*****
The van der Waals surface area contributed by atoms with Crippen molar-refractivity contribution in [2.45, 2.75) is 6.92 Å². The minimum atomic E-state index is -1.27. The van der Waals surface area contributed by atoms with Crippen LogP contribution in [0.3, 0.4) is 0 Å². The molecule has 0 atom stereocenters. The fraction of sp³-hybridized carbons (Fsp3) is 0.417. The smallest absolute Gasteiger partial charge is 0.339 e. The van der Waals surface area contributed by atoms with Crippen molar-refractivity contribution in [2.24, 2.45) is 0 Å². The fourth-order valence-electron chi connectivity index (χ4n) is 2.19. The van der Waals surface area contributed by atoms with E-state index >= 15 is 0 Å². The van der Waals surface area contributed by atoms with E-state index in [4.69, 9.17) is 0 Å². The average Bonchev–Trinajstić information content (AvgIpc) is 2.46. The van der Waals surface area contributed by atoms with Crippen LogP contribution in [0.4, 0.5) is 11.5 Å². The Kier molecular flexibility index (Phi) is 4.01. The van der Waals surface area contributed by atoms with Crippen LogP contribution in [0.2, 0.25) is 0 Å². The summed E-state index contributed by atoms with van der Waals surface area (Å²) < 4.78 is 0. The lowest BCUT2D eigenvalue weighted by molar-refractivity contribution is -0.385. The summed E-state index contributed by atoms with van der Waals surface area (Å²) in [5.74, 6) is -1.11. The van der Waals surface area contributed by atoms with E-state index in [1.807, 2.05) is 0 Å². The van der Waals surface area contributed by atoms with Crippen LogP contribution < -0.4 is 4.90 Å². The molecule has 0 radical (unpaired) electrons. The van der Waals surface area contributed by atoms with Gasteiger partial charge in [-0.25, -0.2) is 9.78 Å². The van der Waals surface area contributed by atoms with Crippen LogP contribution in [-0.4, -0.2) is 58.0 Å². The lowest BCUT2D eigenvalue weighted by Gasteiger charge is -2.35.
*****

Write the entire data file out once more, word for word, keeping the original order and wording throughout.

The van der Waals surface area contributed by atoms with Crippen molar-refractivity contribution in [2.45, 2.75) is 6.92 Å². The minimum atomic E-state index is -1.27. The van der Waals surface area contributed by atoms with Crippen LogP contribution in [0.3, 0.4) is 0 Å². The molecule has 0 atom stereocenters. The fraction of sp³-hybridized carbons (Fsp3) is 0.417. The smallest absolute Gasteiger partial charge is 0.339 e. The van der Waals surface area contributed by atoms with Crippen molar-refractivity contribution in [2.24, 2.45) is 0 Å². The fourth-order valence-electron chi connectivity index (χ4n) is 2.19. The van der Waals surface area contributed by atoms with E-state index >= 15 is 0 Å². The van der Waals surface area contributed by atoms with E-state index in [4.69, 9.17) is 0 Å². The average Bonchev–Trinajstić information content (AvgIpc) is 2.46. The van der Waals surface area contributed by atoms with Crippen LogP contribution in [0.4, 0.5) is 11.5 Å². The Kier molecular flexibility index (Phi) is 4.01. The van der Waals surface area contributed by atoms with Crippen LogP contribution in [0.2, 0.25) is 0 Å². The summed E-state index contributed by atoms with van der Waals surface area (Å²) < 4.78 is 0. The lowest BCUT2D eigenvalue weighted by molar-refractivity contribution is -0.385. The summed E-state index contributed by atoms with van der Waals surface area (Å²) in [5.74, 6) is -1.11. The van der Waals surface area contributed by atoms with E-state index in [1.807, 2.05) is 0 Å². The van der Waals surface area contributed by atoms with Crippen LogP contribution < -0.4 is 4.90 Å². The molecule has 0 radical (unpaired) electrons. The van der Waals surface area contributed by atoms with Gasteiger partial charge in [-0.25, -0.2) is 9.78 Å². The van der Waals surface area contributed by atoms with Crippen LogP contribution in [-0.4, -0.2) is 58.0 Å². The lowest BCUT2D eigenvalue weighted by Gasteiger charge is -2.35.